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Four Firefly Facts

I am fascinated by fireflies. I saw them for the first time only three years ago, during my first summer in the United States. Hal and I were camping in the Pisgah National Forest in North Carolina. It was past ten in the evening when I emerged from the tent and stood up. All around me tiny creatures were lighting up the dark forest. I felt like I was in a fairytale.

Since that day we make sure our yard is prime habitat for lightning bugs. Fireflies are disappearing due to habitat encroachment. If you want to help them survive, read  how to help fireflies.

Fireflies mating
Fireflies mating

So, lightning bugs light up at dusk. But, what else do you know about fireflies?

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To learn more about fireflies, the book Fireflies, Glow-worms, and Lightning Bugs: Identification and Natural History of the Fireflies of the Eastern and Central United States and Canada is a must!  


These insects are actually beetles belonging to the family Lampyridae. A whopping 2,000 species of firefly have been recorded.

Ligthen Up!

Do you know how fireflies produce their glow?

Before dusk fireflies can be found resting on leaves
Before dusk fireflies can be found resting on leaves

Fireflies have dedicated light organs, called lanterns, located under their abdomens. Here, in the presence of the enzyme luciferase, oxygen is combined with the substance luciferin to produce energy in the form of light. The light produced is called “cold light” as almost 100% of the energy given is in the form of light. In comparison, an incandescent light bulb’s energy is 10% light and 90% heat.

In some lightning bug species, the eggs and larvae also produce a glow in response to vibrations.

Are You Talking to Me?

Like any other animal, fireflies need a language to communicate with each other. However, lighting bugs don’t use a spoken language or any kind of acoustic signal to find a mate. Their language is comprised of visual signals, a combination of blinking flashes in various patterns. Each firefly species has its own language. However, some species don’t produce any light at all and communicate entirely with pheromones.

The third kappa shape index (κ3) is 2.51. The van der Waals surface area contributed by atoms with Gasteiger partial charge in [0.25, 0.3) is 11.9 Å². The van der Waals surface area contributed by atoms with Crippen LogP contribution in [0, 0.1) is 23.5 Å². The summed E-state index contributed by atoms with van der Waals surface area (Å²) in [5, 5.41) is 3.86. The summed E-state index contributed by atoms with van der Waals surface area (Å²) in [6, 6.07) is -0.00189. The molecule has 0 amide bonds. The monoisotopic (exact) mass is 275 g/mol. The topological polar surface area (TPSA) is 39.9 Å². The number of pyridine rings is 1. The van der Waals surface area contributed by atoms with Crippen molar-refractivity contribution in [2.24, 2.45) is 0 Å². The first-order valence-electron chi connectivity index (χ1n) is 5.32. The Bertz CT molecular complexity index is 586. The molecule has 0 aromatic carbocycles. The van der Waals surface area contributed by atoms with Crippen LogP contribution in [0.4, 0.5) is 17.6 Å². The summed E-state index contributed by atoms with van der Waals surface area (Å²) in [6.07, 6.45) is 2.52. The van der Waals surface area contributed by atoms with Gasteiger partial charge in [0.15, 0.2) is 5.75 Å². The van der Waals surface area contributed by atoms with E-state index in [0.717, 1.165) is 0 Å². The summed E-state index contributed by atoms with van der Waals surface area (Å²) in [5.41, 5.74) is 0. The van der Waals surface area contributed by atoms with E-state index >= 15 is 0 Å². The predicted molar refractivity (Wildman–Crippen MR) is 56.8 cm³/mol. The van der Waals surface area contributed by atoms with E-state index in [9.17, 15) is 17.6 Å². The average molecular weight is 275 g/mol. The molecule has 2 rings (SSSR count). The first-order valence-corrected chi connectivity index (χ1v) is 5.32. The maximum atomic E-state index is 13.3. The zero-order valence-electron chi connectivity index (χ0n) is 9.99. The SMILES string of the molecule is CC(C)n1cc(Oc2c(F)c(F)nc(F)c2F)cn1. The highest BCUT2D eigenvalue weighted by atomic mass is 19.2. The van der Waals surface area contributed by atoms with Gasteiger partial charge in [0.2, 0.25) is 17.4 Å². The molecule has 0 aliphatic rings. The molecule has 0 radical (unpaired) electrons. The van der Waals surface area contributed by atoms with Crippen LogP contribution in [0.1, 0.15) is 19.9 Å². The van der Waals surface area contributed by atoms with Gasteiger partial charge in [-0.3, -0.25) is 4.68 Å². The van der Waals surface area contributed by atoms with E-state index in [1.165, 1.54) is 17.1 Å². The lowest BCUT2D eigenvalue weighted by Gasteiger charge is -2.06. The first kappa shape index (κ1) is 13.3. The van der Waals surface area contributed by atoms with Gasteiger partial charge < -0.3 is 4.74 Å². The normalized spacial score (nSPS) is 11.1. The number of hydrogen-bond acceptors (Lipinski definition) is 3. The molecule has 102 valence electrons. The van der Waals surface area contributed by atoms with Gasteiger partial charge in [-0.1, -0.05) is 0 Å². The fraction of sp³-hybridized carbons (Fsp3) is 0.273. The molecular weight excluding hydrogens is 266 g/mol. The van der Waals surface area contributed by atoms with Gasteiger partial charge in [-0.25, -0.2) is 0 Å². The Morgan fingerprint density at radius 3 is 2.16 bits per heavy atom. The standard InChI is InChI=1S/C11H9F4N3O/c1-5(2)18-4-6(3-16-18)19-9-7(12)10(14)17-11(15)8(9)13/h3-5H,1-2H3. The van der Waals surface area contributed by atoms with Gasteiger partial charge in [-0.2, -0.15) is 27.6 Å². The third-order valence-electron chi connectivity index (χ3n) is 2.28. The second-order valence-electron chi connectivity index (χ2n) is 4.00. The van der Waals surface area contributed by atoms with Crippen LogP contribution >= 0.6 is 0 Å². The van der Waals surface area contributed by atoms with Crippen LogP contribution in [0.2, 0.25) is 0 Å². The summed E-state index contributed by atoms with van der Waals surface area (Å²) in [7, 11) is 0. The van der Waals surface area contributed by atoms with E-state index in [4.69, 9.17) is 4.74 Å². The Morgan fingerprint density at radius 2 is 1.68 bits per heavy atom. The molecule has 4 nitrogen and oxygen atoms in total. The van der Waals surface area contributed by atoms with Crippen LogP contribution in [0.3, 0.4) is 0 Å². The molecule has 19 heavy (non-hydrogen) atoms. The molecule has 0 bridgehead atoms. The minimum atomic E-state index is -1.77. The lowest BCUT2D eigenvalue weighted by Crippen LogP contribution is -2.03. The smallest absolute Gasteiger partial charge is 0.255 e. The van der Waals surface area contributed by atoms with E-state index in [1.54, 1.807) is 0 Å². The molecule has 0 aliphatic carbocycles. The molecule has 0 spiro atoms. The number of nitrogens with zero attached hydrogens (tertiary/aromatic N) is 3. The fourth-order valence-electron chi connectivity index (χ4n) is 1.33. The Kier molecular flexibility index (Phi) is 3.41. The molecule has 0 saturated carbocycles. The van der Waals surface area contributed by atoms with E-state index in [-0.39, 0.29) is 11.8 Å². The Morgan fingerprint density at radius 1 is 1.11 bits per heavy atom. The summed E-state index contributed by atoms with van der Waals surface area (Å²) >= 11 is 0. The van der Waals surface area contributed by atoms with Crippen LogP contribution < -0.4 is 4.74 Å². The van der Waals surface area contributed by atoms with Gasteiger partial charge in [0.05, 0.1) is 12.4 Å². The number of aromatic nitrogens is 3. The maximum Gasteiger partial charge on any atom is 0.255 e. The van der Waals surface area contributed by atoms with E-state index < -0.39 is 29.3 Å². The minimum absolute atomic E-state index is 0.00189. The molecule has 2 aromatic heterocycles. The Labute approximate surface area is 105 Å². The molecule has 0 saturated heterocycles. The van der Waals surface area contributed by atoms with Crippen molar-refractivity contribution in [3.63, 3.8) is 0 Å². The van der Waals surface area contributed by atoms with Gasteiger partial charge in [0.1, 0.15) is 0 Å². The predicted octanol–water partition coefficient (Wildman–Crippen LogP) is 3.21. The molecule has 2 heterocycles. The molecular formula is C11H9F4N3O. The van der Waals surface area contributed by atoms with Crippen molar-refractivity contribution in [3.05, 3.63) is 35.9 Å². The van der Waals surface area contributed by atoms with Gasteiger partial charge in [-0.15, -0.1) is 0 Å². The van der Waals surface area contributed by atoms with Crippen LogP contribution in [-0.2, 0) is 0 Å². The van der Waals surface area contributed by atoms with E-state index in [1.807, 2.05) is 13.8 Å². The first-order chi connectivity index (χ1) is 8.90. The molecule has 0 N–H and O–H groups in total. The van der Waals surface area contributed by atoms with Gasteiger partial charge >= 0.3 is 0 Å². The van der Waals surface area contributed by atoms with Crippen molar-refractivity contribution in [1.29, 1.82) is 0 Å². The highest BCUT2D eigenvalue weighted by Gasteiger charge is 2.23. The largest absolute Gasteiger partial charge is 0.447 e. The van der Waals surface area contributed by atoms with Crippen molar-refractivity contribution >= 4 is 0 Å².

In some species, only one sex is known to glow. But in most, both sexes emit light. While the glowing males fly by, a female will rest and wait in a nearby tree or shrub until she spots a male she likes. Then she’ll answer with a flash of her own.

Feeding the Fire

Larvae (the young stage of fireflies) live underground and feed on worms and slugs. Adult fireflies usually feed on nectar or pollen, though some adults may not feed at all.

Yet other adults may even practice cannibalism.

Our cat Sadie loves to watch fireflies
Watching fireflies is one of our cats favorite pastimes

 Do you have fireflies where you live?

Cristina Garcia

Zoologist and wildlife photographer. She has worked in the field with jackals, wolves, cheetahs, & leopards. She serves on the Board of Directors of SEE Turtles, a non-profit sea turtle conservation organization.

Read her posts at Travel For Wildlife and see more of her work at Truly Wild, & Our Wild Yard.


Tuesday 11th of February 2014

I have an upcoming science fair project and I really want to investigate fireflies. We won't be exploiting or killing them, we just need them as proof that their light does actually shine and then we could let them go or send them back to where they could survive again. I hope any of you can help me with information concerning where and how I could get them because I live in Namibia, Africa and there aren't any here in namibia. Please do email me at if you could help in any way. Thank u much : )


Wednesday 10th of July 2013

There used to be a lot of fireflies in Cangmangki in the town of Enrique Villanueva in the island of Siquijor, Philippines when I was still a kid (back in the early 80s). Then they were gone. But when I went back to live in the village (my family migrated just before I started going to school) and work in the island in 2005 til 2009, a few fireflies can be seen where I live. Since I was living alone and didn't have TV or radio, fireflies were my entertainment. I'd just stare at them until I dozed off to sleep. (The gentle lapping of the waves at low tide also lulled me to sleep.)


Friday 5th of July 2013

I grew up enjoying fireflies but don't see them in the SW. I was absolutely giddy when I saw them in South Africa. I am saddened by their population decline.

Cristina Garcia

Friday 5th of July 2013

You saw them in South Africa? I've never seen them over there!


Friday 5th of July 2013

So fascinating! I just saw one today in my garden and loved it...summer is the season when they come out, and now I know a bit more about them. thanks to you!

Cristina Garcia

Friday 5th of July 2013

Thanks Charu! I absolutely love them!